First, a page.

BMW and Daimler sign strategic deal on autonomous driving
The German carmakers, BMW and Daimler, have put down in writing the intention they announced in February of working together to develop the next scalable platform for autonomous driving up to SAE Level 4. The strategic cooperation is open to “other OEMs and technology partners,” both parties state in a joint press release.
Both carmakers want to implement the jointly developed technology independently in their passenger car models from 2024 on. Some 1.200 engineers will be working on it simultaneously “at the Mercedes-Benz Technology Centre (MTC) in Sindelfingen, the Daimler Testing and Technology Centre in Immendingen, and the BMW Group Autonomous Driving Campus in Unterschleissheim, near Munich.”
Levels 3 and 4
We’re not talking Level 5 autonomous driving yet, meaning the car can drive itself anywhere under all conditions. But it will focus on Levels 3 and 4. In the first case, the driver can be forced to take control of the car when driver assistance systems fail.
With Level 4, the intervention by a driver is no longer needed, and the car might even not be equipped with pedals or a steering wheel. Like in the case of local robot taxis that operate in well defined limited environments.
Swift market launch
BMW and Daimler aim at a ‘swift market launch of the technology’ within five years. Together with Aptiv, Audi, Baidu, Continental, Fiat Chrysler, HERE, Infineon, Intel, and Volkswagen, both carmakers published on July 2nd a white paper entitled ‘Safety First for Automated Driving.’
According to the press release, the paper “introduces a traceability system, which extends from the primary goal – being safer than the average driver – right down to the individual safety objectives of the various components.”
Level 3 from 2021
Early in the next decade, Daimler will launch Level 3 models on the market. This year Daimler will start a pilot program for Level 4 and 5 autonomous vehicles in San Jose, California, together with German Bosch, the world’s biggest automotive supplier. Daimler claims to be the only OEM in the world that can do this for passenger cars as well as for vans, trucks, and buses, which it produces all.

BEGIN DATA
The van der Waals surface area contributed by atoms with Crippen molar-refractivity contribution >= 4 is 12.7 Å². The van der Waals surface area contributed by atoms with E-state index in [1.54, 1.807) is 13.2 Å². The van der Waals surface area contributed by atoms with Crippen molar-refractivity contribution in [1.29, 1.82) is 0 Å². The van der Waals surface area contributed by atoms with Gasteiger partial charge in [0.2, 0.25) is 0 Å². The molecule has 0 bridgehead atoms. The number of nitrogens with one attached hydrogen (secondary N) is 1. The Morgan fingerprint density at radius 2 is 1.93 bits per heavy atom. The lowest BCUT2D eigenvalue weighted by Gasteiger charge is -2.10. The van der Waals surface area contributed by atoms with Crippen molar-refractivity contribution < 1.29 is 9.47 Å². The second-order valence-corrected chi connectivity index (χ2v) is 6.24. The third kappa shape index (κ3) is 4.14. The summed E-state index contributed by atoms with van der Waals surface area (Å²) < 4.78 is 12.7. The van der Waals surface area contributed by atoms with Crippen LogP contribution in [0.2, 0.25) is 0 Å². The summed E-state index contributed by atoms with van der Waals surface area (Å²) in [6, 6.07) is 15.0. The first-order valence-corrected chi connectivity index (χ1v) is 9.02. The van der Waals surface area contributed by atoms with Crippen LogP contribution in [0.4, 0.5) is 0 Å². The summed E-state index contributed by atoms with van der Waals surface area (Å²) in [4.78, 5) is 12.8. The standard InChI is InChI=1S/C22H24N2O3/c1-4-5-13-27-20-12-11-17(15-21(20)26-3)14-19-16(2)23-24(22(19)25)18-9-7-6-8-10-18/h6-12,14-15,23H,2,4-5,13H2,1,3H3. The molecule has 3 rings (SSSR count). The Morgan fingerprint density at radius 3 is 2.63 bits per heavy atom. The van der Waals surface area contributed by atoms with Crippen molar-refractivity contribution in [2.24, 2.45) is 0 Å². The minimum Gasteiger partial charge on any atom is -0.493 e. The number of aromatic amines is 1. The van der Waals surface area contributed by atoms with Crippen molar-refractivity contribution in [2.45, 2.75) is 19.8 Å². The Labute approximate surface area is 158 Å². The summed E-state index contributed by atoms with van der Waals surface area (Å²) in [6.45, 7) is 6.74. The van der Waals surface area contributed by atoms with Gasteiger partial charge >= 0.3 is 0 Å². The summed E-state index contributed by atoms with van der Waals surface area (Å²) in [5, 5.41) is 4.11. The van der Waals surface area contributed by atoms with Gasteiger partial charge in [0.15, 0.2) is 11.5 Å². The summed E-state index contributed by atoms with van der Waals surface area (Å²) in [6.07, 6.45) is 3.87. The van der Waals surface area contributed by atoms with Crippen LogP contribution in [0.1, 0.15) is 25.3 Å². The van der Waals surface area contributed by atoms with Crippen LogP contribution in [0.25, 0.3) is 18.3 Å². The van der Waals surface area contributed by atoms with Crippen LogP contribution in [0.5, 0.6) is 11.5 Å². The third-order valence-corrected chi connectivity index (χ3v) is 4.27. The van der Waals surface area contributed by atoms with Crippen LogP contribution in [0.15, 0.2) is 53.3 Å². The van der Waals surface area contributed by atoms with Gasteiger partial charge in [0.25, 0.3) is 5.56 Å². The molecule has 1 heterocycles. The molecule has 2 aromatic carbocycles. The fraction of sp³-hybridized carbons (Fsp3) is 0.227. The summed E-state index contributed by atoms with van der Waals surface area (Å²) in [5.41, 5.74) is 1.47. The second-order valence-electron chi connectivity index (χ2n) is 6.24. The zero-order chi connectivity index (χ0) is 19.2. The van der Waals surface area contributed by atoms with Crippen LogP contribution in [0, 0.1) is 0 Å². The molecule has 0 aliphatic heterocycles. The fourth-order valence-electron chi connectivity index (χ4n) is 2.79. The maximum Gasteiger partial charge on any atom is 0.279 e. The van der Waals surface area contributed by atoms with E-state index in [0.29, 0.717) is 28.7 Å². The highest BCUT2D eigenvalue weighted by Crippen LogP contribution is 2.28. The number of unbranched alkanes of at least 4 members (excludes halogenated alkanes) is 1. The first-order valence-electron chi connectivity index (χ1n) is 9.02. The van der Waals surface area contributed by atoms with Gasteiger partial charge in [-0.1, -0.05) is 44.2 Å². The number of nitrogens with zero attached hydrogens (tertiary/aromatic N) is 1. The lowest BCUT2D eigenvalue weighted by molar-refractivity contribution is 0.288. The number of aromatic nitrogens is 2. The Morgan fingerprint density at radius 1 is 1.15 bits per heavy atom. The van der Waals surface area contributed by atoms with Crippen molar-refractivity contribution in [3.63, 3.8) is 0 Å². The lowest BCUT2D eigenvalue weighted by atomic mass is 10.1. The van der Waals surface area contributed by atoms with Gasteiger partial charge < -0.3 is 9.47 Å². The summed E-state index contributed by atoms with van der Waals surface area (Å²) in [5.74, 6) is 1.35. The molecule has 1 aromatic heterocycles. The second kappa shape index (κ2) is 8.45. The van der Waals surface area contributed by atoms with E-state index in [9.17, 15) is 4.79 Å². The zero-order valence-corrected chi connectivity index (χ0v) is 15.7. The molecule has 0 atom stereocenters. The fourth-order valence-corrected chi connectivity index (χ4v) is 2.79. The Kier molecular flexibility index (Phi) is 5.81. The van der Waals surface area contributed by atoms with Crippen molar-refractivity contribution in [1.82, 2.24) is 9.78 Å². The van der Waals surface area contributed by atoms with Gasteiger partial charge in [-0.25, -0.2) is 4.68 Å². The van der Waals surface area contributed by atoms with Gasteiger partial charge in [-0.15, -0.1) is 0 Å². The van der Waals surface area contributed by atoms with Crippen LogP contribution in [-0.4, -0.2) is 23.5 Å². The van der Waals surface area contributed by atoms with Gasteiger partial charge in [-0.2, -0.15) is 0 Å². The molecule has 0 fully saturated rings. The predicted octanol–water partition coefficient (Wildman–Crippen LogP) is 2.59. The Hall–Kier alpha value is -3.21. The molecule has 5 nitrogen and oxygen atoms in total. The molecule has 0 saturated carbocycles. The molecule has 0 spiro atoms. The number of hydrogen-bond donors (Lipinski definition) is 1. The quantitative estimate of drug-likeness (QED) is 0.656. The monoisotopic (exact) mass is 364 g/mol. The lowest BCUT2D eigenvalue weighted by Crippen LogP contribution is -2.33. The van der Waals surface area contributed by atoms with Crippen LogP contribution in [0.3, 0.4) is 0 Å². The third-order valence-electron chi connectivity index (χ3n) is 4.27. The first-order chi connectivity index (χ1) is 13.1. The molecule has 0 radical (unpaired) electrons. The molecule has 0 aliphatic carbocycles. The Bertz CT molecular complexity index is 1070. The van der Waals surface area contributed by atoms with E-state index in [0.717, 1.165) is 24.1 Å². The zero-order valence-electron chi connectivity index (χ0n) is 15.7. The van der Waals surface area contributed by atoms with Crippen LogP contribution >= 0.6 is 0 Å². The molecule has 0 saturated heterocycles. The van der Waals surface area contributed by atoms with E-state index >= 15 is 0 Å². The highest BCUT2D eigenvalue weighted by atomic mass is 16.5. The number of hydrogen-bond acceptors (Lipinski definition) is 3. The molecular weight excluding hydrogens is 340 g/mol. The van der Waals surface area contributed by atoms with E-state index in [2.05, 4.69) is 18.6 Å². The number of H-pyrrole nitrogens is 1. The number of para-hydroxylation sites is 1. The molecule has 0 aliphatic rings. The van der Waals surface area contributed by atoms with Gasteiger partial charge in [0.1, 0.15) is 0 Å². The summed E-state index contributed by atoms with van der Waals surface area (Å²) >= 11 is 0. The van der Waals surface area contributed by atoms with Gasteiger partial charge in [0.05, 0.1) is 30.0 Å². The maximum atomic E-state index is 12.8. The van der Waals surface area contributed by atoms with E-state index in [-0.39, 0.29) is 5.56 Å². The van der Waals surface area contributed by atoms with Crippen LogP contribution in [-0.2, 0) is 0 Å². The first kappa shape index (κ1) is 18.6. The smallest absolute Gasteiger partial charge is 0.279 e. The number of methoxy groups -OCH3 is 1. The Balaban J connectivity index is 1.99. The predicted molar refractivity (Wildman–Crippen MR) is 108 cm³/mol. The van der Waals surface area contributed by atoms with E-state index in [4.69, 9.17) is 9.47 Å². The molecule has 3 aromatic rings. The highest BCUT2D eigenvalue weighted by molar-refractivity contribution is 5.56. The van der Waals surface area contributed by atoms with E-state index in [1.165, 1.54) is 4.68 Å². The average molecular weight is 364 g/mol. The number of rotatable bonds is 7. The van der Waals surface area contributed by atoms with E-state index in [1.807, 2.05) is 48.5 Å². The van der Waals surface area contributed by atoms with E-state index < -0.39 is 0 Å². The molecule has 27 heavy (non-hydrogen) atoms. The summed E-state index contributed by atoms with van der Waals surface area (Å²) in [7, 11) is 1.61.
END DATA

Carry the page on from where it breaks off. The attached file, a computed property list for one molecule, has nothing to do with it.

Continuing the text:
BMW is already working on the technology since 2006. In 2017, it established its Autonomous Driving Campus in Unterschleissheim near Munich (Germany). The (non-exclusive) platform BMW developed with partners foresees scalability from Level 2 to Level 4.
BMW has 70 test cars driving on roads at different places in the world. In 2021, BMW will implement Level 3 technology in series production in its iNEXT model, which will also be Level 4 enabled for test projects.
The new agreement is the next milestone in both rivals working more and more together while keeping both their distinct identity for now. In February, BMW and Daimler announced an investment of one billion euros in their merged mobility services to start.
It concerns five joint ventures: Reach Now (mobility services), Charge Now (charging of EVs), Free Now (taxi ride-hailing), Park Now (parking) and the fusion of DriveNow and Car2GO, named Share Now for car sharing.
Common platform for e-cars
One month later, news broke that Daimler and BMW are also going to develop the next generation of electric cars on a common platform. The Züddeutsche Zeitung quoted sources that confirm both competitors are talking seriously. A collaboration that could save them 8 billion euros.
Both German carmakers are thinking about a common platform for their entry and middle-class cars. “Honestly, we don’t see another alternative,” an anonymous BMW manager confided the newspaper’s journalist.